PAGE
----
Does anyone owning a MAC and CMC-TP or CMC-QC have this (or these) file(s) available as an example?
Does anyone have a hint on where to look?

Thanks,
H-J

You are working with a Hackintosh which we do not support. The issue “Cubase takes about 27 seconds to close down after Quit” is not a common issue. In general when you quit Cubase drivers are signed off and then Cubase closes.

For Windows I would advise you to go through the Optimizing Windows for DAW article.

  1. Please examine your system and make sure that all device drivers of the system are up to date. This involves the drivers of the audio hardware as well as the chipset drivers and the display card drivers. Also Windows XP/Vista/7 should be up to date (Service Packs and updates/hot fixes). You should avoid using dedicated mouse and keyboard drivers, instead use the drivers provided by Windows!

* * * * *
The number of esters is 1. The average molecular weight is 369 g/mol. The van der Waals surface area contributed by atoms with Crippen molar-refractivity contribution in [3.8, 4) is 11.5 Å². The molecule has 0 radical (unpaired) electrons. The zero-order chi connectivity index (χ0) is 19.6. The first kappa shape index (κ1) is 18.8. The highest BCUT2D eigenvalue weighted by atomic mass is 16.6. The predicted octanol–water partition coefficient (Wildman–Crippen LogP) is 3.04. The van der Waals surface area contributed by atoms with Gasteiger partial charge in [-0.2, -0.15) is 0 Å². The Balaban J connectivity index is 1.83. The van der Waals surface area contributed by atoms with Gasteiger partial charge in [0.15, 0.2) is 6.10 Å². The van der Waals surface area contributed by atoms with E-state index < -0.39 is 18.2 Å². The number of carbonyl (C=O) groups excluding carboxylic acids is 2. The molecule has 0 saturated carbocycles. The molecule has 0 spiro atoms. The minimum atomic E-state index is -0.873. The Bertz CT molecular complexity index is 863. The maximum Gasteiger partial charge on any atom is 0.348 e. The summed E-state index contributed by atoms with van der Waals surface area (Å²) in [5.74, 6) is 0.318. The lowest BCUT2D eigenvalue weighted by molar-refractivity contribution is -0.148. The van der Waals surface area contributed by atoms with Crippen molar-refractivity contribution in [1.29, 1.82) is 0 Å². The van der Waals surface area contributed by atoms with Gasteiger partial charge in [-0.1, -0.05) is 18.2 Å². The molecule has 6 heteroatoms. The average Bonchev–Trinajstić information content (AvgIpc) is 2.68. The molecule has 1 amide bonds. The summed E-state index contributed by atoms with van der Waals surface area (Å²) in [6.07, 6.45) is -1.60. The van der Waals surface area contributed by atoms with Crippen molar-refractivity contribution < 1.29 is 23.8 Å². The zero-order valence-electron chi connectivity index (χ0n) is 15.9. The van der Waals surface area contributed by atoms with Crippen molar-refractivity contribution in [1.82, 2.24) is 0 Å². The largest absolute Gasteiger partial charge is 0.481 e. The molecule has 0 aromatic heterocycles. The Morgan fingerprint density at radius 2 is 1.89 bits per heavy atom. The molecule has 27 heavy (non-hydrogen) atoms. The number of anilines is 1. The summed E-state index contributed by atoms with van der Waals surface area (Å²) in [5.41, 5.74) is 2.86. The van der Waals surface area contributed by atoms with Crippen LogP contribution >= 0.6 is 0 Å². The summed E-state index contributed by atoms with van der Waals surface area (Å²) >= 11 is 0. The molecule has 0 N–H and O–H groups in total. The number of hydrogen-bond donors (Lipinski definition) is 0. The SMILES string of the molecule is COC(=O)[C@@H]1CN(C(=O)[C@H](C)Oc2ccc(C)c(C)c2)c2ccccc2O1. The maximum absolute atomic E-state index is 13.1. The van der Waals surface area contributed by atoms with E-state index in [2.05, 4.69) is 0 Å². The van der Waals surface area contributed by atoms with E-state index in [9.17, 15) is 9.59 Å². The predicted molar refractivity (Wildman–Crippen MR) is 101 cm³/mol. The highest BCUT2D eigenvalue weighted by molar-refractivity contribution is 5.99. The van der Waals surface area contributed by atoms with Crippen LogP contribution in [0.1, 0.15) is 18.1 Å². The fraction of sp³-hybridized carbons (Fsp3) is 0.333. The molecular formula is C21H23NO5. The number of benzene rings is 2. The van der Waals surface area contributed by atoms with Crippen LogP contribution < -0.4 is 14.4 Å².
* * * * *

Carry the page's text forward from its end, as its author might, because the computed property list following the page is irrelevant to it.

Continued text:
2. Systems with shared memory display setups are not advisable. They often can be found on mobile systems (laptops).

  3. In the Control Panel -> System -> Advanced system settings -> Performance Settings, you can find the option “Adjust for best performance”. This option should be checked.

  4. Audio interface related settings:
    Onboard sound cards: If your mainboards provides an onboard sound card it should be configured to be the standard playback device in the Windows Sound and Audio Settings. Thus, the Windows system sound will be played back by the onboard device without affecting the audio signal of your audio interface or soundcard. However, if playback issues occur it can also be advisable to deactivate the onboard device in the BIOS of your system. Onboard soundcards cannot be recommended for the usage with our products since they do not allow working with low latencies due to missing ASIO drivers. Furthermore, some onboard sound chips are equipped with substandard AD/DA converters and only offer low signal quality (high noise level, non-linear frequency response, bad electrostatic shield).